There is a crazy stretch of trail through the center of my town. The surface is paved, but badly. The boulders are huge and most of them are moving at erratic speeds. The roots are places where road salt and water have broken the surface in random patterns. There are hikers everywhere, and none of them ever yields an inch.
When I was younger, I relished the technical challenges of the asphalt landscape. I thought I was in control of my destiny there, that my superior bike handling skills and powers of anticipation would spare me from the sorts of high stakes collision that no wooded path ever threatens. Any paragraph that begins with the phrase “When I was younger…” must obviously end with the coda, “I was wrong.”
The hard surface is telling you to run slick, skinny tires. Everything else is screaming, at the very least, for more air volume. And maybe body armor.
Arguably the most useful skill you can develop on a mountain bike is the ability to lift your front wheel over and/or onto obstacles. This is a skill I first learned, as a kid, hopping curbs, the fastest way to evacuate a street where the hazards were multiplying, and the space was decreasing rapidly. “Garbage truck!” someone might have yelled.
Perhaps the second most valuable move on a mountain bike is sticking your rear end back out over your rear tire, to keep all the rubber on the ground as you grab a great fistful of front brake. This same maneuver is key to pulling up short as the bus swerves blindly across your path, or a pedestrian fails to interpret the red, humanoid shape blaring at them from across the way as a hint they shouldn’t be walking out into the road.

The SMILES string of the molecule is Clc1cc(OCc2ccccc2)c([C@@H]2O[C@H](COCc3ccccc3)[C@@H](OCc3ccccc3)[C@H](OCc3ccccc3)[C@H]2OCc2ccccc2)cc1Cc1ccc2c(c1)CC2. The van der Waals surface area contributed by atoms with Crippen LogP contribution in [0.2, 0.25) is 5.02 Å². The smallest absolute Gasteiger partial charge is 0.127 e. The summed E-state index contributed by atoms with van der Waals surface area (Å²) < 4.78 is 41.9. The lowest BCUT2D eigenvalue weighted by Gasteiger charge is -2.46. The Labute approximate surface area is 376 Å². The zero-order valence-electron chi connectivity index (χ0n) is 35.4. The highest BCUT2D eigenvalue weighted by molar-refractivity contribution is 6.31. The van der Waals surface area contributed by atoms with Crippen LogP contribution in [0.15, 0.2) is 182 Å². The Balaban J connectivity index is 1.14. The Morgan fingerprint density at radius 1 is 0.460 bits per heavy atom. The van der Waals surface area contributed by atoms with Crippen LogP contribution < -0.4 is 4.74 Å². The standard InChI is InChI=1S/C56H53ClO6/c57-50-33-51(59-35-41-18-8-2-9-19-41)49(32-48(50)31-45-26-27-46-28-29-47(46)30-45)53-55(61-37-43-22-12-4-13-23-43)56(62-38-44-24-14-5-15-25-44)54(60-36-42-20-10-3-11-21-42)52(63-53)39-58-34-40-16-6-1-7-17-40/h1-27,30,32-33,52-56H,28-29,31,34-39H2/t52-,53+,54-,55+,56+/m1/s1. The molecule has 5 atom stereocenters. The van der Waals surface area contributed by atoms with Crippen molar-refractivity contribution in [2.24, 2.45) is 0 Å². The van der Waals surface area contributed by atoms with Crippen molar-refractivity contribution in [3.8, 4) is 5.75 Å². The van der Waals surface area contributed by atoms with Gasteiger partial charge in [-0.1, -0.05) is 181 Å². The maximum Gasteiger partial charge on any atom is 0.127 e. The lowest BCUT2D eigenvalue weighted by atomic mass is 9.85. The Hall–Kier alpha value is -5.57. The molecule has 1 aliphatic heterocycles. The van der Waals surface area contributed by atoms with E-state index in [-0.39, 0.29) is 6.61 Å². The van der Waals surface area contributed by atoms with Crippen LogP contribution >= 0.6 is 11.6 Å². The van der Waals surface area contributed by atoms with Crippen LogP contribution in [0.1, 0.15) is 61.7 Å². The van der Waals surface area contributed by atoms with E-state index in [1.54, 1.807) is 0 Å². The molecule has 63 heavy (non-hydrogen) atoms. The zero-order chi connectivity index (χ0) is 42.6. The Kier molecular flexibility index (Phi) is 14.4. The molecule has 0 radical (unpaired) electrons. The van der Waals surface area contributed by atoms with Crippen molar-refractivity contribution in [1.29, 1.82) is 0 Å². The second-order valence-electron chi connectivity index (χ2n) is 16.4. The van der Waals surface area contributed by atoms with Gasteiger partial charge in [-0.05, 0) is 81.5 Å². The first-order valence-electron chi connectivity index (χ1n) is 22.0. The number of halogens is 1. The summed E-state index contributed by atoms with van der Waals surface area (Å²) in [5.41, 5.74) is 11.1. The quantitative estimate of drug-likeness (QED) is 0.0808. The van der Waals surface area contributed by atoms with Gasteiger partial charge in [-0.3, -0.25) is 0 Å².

I have been hit three times while riding on the road, twice by cars, once by a motorcycle. Road rash, a thing you get from hitting the road at speed, is not nearly as innocuous as its name implies. I have sustained many such skin abrasions in my cycling lifetime, but relatively few from mountain biking. It’s not that mountain biking is safe, per se, it’s that the environment is more stable mostly, more predictable, and much softer by and large.
Where is it I’m supposed to have on a full-face helmet again?
I have many friends who are roadies. They insist they don’t know how to ride trails, but I tell them, “Riding a bike is riding a bike. The road is a trail and almost all the skills transfer. The woods are much safer than where you’ve spent your formative years, and there are birds singing songs there and the bus never comes. You should really try it.”